Kilev kwam. I see (everyday), I am seeing, I am used to seeing.
Kitulv kwam. I think (everyday), I am thinking, I am used to thinking.
Këvud kwam. I know (everyday), I am knowing, I am used to knowing.
Kithark kwam. I use (everyday), I am using, I am used to using.
Kiprum kwam. I speak (everyday), I am speaking, I am used to speaking.

These can be further developed into the past tense habitual, so:

Kiluev kwam. I used to see, I was seeing.
Kitaulv kwam. I used to think, I was thiking.
Këvaud kwam. I used to know, I was knowing.
Kithuark kwam. I used to use, I was using.
Kipraum kwam. I used to speak, I was speaking.

Then we have the Perfective aspect, which indicates an action that has been completed or done already. The prefix is ka- so:

Kalev kwam. I have seen.
Katulv kwam. I have thought.
Kaëvud kwam. I have known.
Kathark kwam. I have used.
Kaprum kwam. I have spoken.

Then the Future tense, which uses the prefix ku-, so:

Kulev kwam. I will see.
Kutulv kwam. I will think.
Kuëvud kwam. I will know.
Kuthark kwam. I will use.
Kuprum kwam. I will speak.

Finally, in the Weak Tenses, we have the Conditional, which takes the prefix kya-, so:

Kyalev kwam. I would see.
Kyatulv kwam. I would think.
Kyaëvud kwam. I would know.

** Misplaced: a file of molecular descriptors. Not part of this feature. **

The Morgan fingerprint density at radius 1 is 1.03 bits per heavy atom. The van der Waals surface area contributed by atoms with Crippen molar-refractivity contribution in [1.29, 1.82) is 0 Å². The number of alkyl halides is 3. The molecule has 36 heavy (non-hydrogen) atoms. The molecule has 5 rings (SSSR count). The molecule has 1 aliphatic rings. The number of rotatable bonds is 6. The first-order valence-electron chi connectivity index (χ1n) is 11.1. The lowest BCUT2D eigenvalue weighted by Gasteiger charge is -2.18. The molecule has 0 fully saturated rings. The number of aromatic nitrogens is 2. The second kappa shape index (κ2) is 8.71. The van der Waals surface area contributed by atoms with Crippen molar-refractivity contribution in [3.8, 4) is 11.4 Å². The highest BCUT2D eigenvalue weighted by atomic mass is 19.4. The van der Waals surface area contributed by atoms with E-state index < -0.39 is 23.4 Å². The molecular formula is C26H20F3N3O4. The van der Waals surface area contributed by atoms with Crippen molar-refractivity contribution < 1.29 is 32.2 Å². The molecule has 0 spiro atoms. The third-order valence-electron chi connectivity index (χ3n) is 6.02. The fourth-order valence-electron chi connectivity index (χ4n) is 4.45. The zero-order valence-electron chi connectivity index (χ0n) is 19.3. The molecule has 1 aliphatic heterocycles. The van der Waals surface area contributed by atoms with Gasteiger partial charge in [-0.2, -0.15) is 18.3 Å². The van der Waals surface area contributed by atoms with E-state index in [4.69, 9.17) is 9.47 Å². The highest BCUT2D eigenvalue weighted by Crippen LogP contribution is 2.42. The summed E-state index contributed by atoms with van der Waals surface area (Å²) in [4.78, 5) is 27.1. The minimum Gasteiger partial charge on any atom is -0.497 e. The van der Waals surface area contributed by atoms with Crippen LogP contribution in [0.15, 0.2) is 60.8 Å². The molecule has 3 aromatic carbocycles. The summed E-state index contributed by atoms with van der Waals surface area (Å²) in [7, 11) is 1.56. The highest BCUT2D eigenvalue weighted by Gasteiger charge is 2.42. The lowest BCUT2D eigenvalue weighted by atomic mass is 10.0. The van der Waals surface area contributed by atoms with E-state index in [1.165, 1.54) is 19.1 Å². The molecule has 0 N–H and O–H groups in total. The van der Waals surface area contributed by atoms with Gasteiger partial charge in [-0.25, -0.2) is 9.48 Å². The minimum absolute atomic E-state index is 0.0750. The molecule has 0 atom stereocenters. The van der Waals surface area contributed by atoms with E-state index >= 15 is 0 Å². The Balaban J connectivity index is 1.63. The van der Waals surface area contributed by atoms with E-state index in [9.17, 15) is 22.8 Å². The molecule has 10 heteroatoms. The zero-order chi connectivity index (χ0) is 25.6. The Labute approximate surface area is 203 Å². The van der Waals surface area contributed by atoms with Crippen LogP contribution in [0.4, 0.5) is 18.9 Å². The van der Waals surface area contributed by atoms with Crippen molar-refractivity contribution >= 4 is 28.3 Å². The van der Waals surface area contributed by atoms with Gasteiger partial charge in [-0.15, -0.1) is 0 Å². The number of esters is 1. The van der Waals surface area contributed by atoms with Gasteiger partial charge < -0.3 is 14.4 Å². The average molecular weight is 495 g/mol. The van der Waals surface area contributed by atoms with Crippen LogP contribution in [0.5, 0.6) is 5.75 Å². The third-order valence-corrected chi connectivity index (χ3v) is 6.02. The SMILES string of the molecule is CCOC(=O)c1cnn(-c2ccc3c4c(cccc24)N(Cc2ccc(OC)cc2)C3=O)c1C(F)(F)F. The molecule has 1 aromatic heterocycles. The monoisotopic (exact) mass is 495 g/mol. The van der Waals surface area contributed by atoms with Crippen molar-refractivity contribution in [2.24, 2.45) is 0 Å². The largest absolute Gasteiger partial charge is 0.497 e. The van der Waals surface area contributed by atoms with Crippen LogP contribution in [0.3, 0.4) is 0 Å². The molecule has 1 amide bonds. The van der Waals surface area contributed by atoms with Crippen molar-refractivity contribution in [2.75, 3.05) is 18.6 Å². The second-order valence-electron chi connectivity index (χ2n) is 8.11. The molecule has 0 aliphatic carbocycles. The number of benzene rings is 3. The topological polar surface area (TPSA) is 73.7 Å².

Kyathark kwam. I would use.
Kyaprum kwam. I would speak.

The conditional construction needs a special post in Tulvan, which will come very soon.

Monday, 21 June 2010

Strong Tenses

Tenses in Tulvan are divided in two groups: Strong Tenses and Weak Tenses. Again I would like to mention that the usage of the word "tense" in this context owes entirely to Tulvan classification. It is in fact a translation of the first scholars of Tulvan of the appropriate Tulvan term for them. The fact is that this groups tenses along with aspects and moods, which were actually historically related and developed thus. This is how Tenses are taught in Tulvan cathegories of strong and weak. The Strong Tenses are the ones which involve changing the root of the verb, these are: the Aorist, the Aorist participle, the Past, the Imperative and the Subjunctive. The Aorist is the normal form of the root and is translated as Simple Present or Gnomic Aorist, a kind of general present.

Lev kwam. I see.
Tulv kwam. I think.
Ëvud kwam. I know.
Thark kwam. I use.
Prum kwam. I speak.

The Aorist Participle is formed by the infixation of -y to the first vowel of the root. The only exceptions are the verbs that begin with rë- and ëv- prefixes. The meaning of these is that of a preceding condition or situation, almost an anterior tense, in the lines of the sentence "Do this and then do that". It is commonly translated as "having X, I do Y". So we have:

Leyv kwam. Having seen...
Tuylv kwam. Having thought...
Ëvuyd kwam. Having known...
Thayrk kwam. Having used...
Pruym kwam. Having spoken...

So for instance a sentence like tuylv kwam, ëv kem means "Having thought, I am", or even "Once I have thought, I am". Another example would be "Think and see!" this would be rendered into Tulvan as tuylv mem levi, using the imperative in the second verb.